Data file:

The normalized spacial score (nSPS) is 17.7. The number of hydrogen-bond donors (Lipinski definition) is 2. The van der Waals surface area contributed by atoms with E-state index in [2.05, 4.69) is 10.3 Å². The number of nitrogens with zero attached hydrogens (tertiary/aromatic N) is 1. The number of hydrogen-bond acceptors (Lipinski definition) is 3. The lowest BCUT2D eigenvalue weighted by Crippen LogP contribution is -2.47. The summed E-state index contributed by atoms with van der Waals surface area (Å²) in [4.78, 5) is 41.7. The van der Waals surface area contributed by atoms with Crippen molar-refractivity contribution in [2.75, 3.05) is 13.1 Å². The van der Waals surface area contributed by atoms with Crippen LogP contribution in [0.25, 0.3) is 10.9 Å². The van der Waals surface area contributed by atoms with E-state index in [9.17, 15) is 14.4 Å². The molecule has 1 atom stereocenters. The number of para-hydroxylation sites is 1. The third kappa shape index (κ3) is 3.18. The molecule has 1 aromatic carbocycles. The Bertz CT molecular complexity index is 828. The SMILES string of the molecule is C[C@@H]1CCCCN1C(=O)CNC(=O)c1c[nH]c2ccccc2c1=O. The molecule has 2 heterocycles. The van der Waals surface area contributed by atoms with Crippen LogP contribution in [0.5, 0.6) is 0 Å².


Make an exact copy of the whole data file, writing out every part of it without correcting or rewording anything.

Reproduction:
The normalized spacial score (nSPS) is 17.7. The number of hydrogen-bond donors (Lipinski definition) is 2. The van der Waals surface area contributed by atoms with E-state index in [2.05, 4.69) is 10.3 Å². The number of nitrogens with zero attached hydrogens (tertiary/aromatic N) is 1. The number of hydrogen-bond acceptors (Lipinski definition) is 3. The lowest BCUT2D eigenvalue weighted by Crippen LogP contribution is -2.47. The summed E-state index contributed by atoms with van der Waals surface area (Å²) in [4.78, 5) is 41.7. The van der Waals surface area contributed by atoms with Crippen molar-refractivity contribution in [2.75, 3.05) is 13.1 Å². The van der Waals surface area contributed by atoms with Crippen LogP contribution in [0.25, 0.3) is 10.9 Å². The van der Waals surface area contributed by atoms with E-state index in [9.17, 15) is 14.4 Å². The molecule has 1 atom stereocenters. The number of para-hydroxylation sites is 1. The third kappa shape index (κ3) is 3.18. The molecule has 1 aromatic carbocycles. The Bertz CT molecular complexity index is 828. The SMILES string of the molecule is C[C@@H]1CCCCN1C(=O)CNC(=O)c1c[nH]c2ccccc2c1=O. The molecule has 2 heterocycles. The van der Waals surface area contributed by atoms with Crippen LogP contribution in [0.5, 0.6) is 0 Å².